The first example of a trans-splicing group I Intron in nature shows that discontinuous molecules exist in yet another class of ribozyme-type RNAs after a discontinuous hammerhead RNA had been reported very recently (56). For mitochondrial genomes, yet another type of gene discontinuity with ‘modules’ distributed over separate DNA molecules for which the mechanisms of RNA maturation still have to be determined had recently been described for the protist Diplonema (57). Other examples for unusual modes of RNA maturation have also been reported outside of mitochondria such as tRNAs encoded in separate genes for 5′ and 3′ halves in Nanoarchaeum (58,59) or circularly permuted tRNAs expressed via circular RNA intermediates in the red alga Cyanidioschyon (60).

Whereas several of the introns in the Isoetes mtDNA have clear homologues at identical positions in bryophyte or seed plant mitochondrial genomes (Table 1), nine of the group II insertion sites are so far unique in the quillwort. It will be highly interesting whether homologues of these introns can be identified in the remaining major land plant clades for which complete mitochondrial genomes are still missing (Figure 1): ferns, horsetails, whisk ferns and hornworts given that their gains and losses could add independent further data relevant to the backbone of land plant phylogeny.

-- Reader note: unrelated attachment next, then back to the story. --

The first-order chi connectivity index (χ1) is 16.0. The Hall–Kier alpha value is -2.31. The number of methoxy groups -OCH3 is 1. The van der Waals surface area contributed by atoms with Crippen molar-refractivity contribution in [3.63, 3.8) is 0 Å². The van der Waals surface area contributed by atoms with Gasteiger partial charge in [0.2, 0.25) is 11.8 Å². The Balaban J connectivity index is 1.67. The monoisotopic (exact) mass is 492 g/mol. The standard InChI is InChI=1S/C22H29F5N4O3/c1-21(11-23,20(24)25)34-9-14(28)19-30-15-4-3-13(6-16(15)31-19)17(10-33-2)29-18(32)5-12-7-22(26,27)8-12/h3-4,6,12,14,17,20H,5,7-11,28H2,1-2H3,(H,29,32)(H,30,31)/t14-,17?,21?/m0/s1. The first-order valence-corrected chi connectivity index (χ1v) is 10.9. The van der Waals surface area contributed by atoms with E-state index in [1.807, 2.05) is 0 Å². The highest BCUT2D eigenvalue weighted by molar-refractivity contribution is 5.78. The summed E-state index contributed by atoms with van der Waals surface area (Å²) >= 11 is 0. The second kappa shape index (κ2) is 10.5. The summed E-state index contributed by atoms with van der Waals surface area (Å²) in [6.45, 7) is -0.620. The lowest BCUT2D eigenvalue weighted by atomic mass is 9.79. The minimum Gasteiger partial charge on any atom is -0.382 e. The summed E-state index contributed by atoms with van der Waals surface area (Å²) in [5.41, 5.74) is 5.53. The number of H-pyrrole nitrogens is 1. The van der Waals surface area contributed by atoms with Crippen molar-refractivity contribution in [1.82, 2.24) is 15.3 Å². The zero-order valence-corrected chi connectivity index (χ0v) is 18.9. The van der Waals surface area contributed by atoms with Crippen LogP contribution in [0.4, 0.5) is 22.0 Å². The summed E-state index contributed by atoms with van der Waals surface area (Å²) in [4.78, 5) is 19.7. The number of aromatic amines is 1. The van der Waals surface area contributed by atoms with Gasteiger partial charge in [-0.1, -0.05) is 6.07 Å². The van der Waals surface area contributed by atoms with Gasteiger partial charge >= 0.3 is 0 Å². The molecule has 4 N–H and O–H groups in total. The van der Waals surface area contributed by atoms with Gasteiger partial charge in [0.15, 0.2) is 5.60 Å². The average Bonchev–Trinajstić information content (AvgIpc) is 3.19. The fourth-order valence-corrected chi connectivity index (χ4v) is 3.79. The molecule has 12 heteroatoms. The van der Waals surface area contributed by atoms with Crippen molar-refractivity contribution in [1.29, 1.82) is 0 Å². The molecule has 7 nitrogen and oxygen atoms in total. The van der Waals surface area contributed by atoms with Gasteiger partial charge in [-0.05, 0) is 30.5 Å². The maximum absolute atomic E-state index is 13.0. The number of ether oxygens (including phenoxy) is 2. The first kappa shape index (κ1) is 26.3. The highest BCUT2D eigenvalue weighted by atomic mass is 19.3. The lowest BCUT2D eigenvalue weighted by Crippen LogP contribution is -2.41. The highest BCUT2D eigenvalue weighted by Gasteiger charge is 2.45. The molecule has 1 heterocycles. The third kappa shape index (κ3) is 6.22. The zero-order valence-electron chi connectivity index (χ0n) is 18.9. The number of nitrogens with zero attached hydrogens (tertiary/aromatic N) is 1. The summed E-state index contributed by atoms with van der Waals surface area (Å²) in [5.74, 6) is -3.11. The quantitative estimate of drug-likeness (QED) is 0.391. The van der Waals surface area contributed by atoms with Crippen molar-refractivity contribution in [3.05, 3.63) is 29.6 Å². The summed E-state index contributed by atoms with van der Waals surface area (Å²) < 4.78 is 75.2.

The extreme requirement of RNA editing in I. engelmannii mitochondrial RNAs not only to re-establish conserved reading frames in mRNAs but also to reconstitute secondary structures of tRNAs exceeds what has been observed before including the recent estimates of some 1000 editing sites in Cycas taitungensis mitochondrial mRNAs (32). The C-to-U editings hitherto observed in tRNAs of plant organelles were considered functionally essential, yet rare, events, e.g. (61–63). Likewise, such events of C-to-U editing have also been reported in animal mitochondria, e.g. (64). Multiple sites of RNA editing in single mitochondrial tRNA species had been observed as different types of editing: the replacement of nucleotides in tRNA acceptor stems, e.g. in the protist Acanthamoeba castellanii (65), the chytridomycete fungus Spizellomyces punctatus (66), de novo synthesis of 3′ ends in a centipede (67) or the pyrimidine insertional type of editing in slime molds (68).

Given the extraordinary degree of recombination, the presence of chloroplast and nuclear sequence inserts, a trans-splicing group I intron, the extraordinary amounts of RNA editing in mRNAs and, most notably, in hitherto unseen amounts also in tRNAs the I. engelmannii mtDNA once more demonstrates that ‘anything goes’ in mitochondrial genome evolution (69).


Supplementary Data are available at NAR Online.


Deutsche Forschungsgemeinschaft [DFG Kn411/6-1].

Conflict of interest statement. None declared.

Supplementary Material

[Supplementary Data]


We are highly grateful to Dr Jeffrey Palmer and co-workers (Bloomington, IN, USA.) for generously making fresh material of Isoetes engelmannii available to us, to Diana Kühn at the Max-Planck-Institut (MPI) für Züchtungsforschung, Cologne, for fosmid clone sorting and filter spotting. We also wish to thank Monika Polsakiewicz for her skillful technical assistance; and Julia Neuwirt, Yesim Kümetepe and Patrick Johner for their early work on lycophyte mtDNA cosmid cloning attempts. Finally, we are very grateful for helpful comments on this manuscript by two anonymous reviewers. Sequences obtained in this study were deposited in GenBank (accession numbers FJ010859, FJ536259, FJ390841, FJ176330, FJ628360).